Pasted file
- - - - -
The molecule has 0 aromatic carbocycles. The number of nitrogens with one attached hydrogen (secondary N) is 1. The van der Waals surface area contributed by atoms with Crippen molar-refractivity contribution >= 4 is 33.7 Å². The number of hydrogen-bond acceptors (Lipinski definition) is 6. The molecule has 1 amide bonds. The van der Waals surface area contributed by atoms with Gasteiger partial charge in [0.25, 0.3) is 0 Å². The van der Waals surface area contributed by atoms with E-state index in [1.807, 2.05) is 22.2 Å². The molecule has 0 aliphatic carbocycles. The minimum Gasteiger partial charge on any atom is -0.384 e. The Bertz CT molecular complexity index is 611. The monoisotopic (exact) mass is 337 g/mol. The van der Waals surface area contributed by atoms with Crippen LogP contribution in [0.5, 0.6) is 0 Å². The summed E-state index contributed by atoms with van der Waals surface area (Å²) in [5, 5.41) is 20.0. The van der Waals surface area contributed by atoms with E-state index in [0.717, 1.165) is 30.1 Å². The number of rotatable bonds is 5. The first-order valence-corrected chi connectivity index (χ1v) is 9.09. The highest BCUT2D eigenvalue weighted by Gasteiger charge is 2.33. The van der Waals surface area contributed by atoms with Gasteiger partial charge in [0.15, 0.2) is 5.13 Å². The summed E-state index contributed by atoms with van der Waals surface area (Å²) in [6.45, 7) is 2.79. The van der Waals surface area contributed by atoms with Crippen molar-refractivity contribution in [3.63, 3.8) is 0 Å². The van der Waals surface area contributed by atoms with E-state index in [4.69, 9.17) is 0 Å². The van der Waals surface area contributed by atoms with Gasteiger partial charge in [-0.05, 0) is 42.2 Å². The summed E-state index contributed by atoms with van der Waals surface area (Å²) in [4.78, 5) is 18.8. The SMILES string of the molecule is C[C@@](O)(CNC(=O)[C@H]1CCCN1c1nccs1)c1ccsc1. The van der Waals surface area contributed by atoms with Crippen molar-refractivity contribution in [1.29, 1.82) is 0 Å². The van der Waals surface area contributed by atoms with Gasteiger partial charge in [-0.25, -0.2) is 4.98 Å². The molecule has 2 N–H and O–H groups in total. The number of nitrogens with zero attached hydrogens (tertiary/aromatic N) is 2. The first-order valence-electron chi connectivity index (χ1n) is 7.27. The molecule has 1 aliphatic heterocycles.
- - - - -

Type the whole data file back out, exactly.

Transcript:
The molecule has 0 aromatic carbocycles. The number of nitrogens with one attached hydrogen (secondary N) is 1. The van der Waals surface area contributed by atoms with Crippen molar-refractivity contribution >= 4 is 33.7 Å². The number of hydrogen-bond acceptors (Lipinski definition) is 6. The molecule has 1 amide bonds. The van der Waals surface area contributed by atoms with Gasteiger partial charge in [0.25, 0.3) is 0 Å². The van der Waals surface area contributed by atoms with E-state index in [1.807, 2.05) is 22.2 Å². The molecule has 0 aliphatic carbocycles. The minimum Gasteiger partial charge on any atom is -0.384 e. The Bertz CT molecular complexity index is 611. The monoisotopic (exact) mass is 337 g/mol. The van der Waals surface area contributed by atoms with Crippen LogP contribution in [0.5, 0.6) is 0 Å². The summed E-state index contributed by atoms with van der Waals surface area (Å²) in [5, 5.41) is 20.0. The van der Waals surface area contributed by atoms with E-state index in [0.717, 1.165) is 30.1 Å². The number of rotatable bonds is 5. The first-order valence-corrected chi connectivity index (χ1v) is 9.09. The highest BCUT2D eigenvalue weighted by Gasteiger charge is 2.33. The van der Waals surface area contributed by atoms with Gasteiger partial charge in [0.15, 0.2) is 5.13 Å². The summed E-state index contributed by atoms with van der Waals surface area (Å²) in [6.45, 7) is 2.79. The van der Waals surface area contributed by atoms with Crippen molar-refractivity contribution in [3.63, 3.8) is 0 Å². The van der Waals surface area contributed by atoms with E-state index in [4.69, 9.17) is 0 Å². The van der Waals surface area contributed by atoms with Gasteiger partial charge in [-0.05, 0) is 42.2 Å². The summed E-state index contributed by atoms with van der Waals surface area (Å²) in [4.78, 5) is 18.8. The SMILES string of the molecule is C[C@@](O)(CNC(=O)[C@H]1CCCN1c1nccs1)c1ccsc1. The van der Waals surface area contributed by atoms with Crippen molar-refractivity contribution in [1.29, 1.82) is 0 Å². The van der Waals surface area contributed by atoms with Gasteiger partial charge in [-0.25, -0.2) is 4.98 Å². The molecule has 2 N–H and O–H groups in total. The number of nitrogens with zero attached hydrogens (tertiary/aromatic N) is 2. The first-order valence-electron chi connectivity index (χ1n) is 7.27. The molecule has 1 aliphatic heterocycles.